Mining company. needs a plan for a landslide – Times News Online

Published on April 20, 2021 at 1:03 p.m.

The Department of Environmental Protection recently investigated two separate incidents that took place at the Lehigh Anthracite coal mine in the Panther Valley.

A landslide in early March created a large visible crack in the mountain. And in November, two rocks from blasting at the site landed in residents’ yards about half a mile away.

The blasting incident happened in November. It was raised recently at a Coaldale Borough Council meeting when Councilman Ken Hankey Jr. expressed concerns about rocks flying into Coaldale residents’ yards.

“We brought two rocks to town,” Hankey said.

One of the boulders weighed about 240 pounds and landed in the yard of a house on Ruddle Street, about half a mile from where the blasting took place, Hankey said.

No injuries were reported.

The Department of Environmental Protection confirmed that it had investigated the incident. Blasting at the site was temporarily halted, but resumed after DEP received a corrective action plan.

At the April borough council meeting, Hankey asked if the borough had received a copy of the corrective action plan.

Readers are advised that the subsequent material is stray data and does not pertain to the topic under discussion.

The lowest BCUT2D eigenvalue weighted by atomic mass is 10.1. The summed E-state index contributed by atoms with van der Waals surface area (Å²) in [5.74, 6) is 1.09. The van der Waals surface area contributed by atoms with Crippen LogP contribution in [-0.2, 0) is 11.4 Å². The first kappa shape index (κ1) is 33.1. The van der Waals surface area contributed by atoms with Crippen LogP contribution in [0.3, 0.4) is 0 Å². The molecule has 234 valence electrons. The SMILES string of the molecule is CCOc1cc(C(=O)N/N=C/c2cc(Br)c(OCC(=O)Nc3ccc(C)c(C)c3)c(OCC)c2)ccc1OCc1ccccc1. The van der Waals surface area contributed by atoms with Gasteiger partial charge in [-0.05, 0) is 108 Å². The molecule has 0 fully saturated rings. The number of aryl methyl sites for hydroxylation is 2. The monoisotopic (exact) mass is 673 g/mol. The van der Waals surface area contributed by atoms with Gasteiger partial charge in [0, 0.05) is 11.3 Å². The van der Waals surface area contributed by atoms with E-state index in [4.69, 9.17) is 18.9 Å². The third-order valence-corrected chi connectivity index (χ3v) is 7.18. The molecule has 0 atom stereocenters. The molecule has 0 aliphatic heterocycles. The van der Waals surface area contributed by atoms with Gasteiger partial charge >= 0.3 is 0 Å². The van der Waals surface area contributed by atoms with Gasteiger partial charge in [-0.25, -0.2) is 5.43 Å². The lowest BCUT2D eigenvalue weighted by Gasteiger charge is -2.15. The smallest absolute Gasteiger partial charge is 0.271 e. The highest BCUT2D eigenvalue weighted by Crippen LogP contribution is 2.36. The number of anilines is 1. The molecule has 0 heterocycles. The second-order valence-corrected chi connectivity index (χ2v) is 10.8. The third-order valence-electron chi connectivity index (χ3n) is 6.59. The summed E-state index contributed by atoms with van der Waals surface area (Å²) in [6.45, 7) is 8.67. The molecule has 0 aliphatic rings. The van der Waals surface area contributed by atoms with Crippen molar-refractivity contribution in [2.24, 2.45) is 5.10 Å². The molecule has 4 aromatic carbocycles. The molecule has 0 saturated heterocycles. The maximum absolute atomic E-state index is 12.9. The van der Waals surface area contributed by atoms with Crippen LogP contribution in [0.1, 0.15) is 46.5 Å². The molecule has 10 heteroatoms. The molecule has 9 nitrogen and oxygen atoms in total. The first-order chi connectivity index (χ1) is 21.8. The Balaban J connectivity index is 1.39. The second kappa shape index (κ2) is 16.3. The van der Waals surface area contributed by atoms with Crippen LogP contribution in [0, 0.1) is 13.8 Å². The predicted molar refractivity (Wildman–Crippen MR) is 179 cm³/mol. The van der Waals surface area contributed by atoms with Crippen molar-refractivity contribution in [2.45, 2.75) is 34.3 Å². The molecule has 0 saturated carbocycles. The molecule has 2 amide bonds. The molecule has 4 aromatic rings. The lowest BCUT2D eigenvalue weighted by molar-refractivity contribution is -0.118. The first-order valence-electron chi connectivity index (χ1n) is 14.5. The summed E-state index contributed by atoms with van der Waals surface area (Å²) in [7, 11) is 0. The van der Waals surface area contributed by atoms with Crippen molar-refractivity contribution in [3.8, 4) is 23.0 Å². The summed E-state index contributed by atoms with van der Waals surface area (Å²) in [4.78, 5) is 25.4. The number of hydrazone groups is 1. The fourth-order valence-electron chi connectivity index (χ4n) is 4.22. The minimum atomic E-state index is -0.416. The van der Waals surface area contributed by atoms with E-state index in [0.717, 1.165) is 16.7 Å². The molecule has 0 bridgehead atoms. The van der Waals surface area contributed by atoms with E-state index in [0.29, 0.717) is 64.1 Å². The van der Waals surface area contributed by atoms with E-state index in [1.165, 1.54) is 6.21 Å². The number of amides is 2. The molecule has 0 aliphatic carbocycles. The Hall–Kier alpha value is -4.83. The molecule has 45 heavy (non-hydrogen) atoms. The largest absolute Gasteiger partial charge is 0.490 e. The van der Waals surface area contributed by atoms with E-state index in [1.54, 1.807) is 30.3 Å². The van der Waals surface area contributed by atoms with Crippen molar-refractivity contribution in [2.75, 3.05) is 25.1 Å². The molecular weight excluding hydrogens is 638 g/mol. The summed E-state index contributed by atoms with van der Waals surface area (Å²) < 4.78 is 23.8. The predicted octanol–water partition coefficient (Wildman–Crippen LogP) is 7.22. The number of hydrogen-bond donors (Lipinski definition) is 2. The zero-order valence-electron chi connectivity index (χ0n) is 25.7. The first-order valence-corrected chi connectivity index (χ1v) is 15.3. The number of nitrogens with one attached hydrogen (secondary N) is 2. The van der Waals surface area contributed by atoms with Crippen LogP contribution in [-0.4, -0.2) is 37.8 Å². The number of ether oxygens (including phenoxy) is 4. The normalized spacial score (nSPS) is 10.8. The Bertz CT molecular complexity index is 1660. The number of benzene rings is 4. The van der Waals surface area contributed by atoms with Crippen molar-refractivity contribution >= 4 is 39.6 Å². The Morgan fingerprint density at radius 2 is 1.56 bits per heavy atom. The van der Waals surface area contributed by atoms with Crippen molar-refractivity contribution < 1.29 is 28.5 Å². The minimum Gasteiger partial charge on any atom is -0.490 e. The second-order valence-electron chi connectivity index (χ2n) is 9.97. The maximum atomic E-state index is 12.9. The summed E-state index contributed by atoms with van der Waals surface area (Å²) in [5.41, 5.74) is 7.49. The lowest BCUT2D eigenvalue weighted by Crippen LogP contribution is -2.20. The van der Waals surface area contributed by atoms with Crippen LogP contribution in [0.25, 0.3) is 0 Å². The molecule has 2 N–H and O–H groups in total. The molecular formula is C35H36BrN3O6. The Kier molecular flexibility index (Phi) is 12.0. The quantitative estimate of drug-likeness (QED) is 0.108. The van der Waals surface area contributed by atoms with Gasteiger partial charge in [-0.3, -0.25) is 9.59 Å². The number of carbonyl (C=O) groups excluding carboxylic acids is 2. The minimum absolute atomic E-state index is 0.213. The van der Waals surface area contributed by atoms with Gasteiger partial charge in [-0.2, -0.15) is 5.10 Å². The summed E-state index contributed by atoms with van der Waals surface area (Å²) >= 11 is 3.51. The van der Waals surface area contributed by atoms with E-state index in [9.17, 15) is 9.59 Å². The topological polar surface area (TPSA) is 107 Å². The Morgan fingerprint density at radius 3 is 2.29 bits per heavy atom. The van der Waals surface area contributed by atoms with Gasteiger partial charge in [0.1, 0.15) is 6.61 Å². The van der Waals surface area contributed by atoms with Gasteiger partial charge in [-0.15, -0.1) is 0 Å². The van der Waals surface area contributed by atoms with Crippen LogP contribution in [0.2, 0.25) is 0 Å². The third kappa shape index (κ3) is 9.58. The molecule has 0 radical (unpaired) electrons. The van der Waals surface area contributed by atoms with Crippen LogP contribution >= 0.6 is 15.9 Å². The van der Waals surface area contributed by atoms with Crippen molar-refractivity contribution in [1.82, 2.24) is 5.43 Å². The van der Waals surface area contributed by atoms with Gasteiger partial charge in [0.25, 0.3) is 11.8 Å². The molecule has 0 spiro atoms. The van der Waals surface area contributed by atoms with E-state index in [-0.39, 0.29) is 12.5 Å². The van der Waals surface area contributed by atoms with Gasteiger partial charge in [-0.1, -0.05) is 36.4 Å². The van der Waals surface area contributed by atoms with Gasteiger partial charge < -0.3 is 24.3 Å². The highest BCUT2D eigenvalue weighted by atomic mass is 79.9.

Council members encouraged Hankey to contact Lehigh Anthracite for a copy of the report.

Council member Claire Remington said she was unable to provide answers to residents asking about the rocks.

“A lot of people ask questions, and I don’t know,” Remington said.

Since the meeting, Hankey said the mine has offered to meet with borough council members to discuss their concerns or address an upcoming meeting.

The rockslide was discovered on March 2, according to DEP. The mining company contacted the agency, which conducted an investigation that day. No injuries were reported.

Following the investigation, the area around the slide was blocked off.

Mining cannot resume in the area of ​​the landslide until Lehigh Anthracite submits a “highwall rehabilitation plan” for the site, according to a DEP spokesperson.

The United States Mine Safety and Health Administration is also investigating the landslide.

John Hadesty, director of security for Lehigh Anthracite, reached Monday, said his schedule made it difficult for him to answer questions about the incidents. However, he said such landslides are not uncommon and the mine has notified the relevant authorities.

“It was a rock drop to the bottom that happens in mining, the same way seams are in anthracite,” Hadesty said.

A large crack in a rock face on the Lehigh Anthracite property is clearly visible from Coaldale Borough. CHRIS REBER/TIMES NEWS

Virginia F. Goins